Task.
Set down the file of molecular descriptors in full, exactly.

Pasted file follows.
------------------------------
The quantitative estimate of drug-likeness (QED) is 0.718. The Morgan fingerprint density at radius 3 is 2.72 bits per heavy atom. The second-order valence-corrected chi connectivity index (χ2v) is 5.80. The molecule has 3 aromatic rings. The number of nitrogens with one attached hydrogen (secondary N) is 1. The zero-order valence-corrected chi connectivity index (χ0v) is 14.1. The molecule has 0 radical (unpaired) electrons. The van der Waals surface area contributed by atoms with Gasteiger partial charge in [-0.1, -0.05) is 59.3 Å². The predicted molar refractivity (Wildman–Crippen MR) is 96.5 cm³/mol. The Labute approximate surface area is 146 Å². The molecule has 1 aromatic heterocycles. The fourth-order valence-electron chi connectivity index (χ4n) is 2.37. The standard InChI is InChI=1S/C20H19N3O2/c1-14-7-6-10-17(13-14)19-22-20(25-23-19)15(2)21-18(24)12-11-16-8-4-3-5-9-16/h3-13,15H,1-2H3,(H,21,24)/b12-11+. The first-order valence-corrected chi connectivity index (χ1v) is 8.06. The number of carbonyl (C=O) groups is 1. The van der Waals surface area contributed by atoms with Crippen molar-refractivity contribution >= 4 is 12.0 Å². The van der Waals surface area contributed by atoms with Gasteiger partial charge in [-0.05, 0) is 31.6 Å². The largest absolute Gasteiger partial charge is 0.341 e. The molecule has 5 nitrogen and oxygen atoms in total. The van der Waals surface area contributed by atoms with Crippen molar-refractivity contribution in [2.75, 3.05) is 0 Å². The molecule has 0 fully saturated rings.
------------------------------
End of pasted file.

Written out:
The quantitative estimate of drug-likeness (QED) is 0.718. The Morgan fingerprint density at radius 3 is 2.72 bits per heavy atom. The second-order valence-corrected chi connectivity index (χ2v) is 5.80. The molecule has 3 aromatic rings. The number of nitrogens with one attached hydrogen (secondary N) is 1. The zero-order valence-corrected chi connectivity index (χ0v) is 14.1. The molecule has 0 radical (unpaired) electrons. The van der Waals surface area contributed by atoms with Gasteiger partial charge in [-0.1, -0.05) is 59.3 Å². The predicted molar refractivity (Wildman–Crippen MR) is 96.5 cm³/mol. The Labute approximate surface area is 146 Å². The molecule has 1 aromatic heterocycles. The fourth-order valence-electron chi connectivity index (χ4n) is 2.37. The standard InChI is InChI=1S/C20H19N3O2/c1-14-7-6-10-17(13-14)19-22-20(25-23-19)15(2)21-18(24)12-11-16-8-4-3-5-9-16/h3-13,15H,1-2H3,(H,21,24)/b12-11+. The first-order valence-corrected chi connectivity index (χ1v) is 8.06. The number of carbonyl (C=O) groups is 1. The van der Waals surface area contributed by atoms with Crippen molar-refractivity contribution >= 4 is 12.0 Å². The van der Waals surface area contributed by atoms with Gasteiger partial charge in [-0.05, 0) is 31.6 Å². The largest absolute Gasteiger partial charge is 0.341 e. The molecule has 5 nitrogen and oxygen atoms in total. The van der Waals surface area contributed by atoms with Crippen molar-refractivity contribution in [2.75, 3.05) is 0 Å². The molecule has 0 fully saturated rings.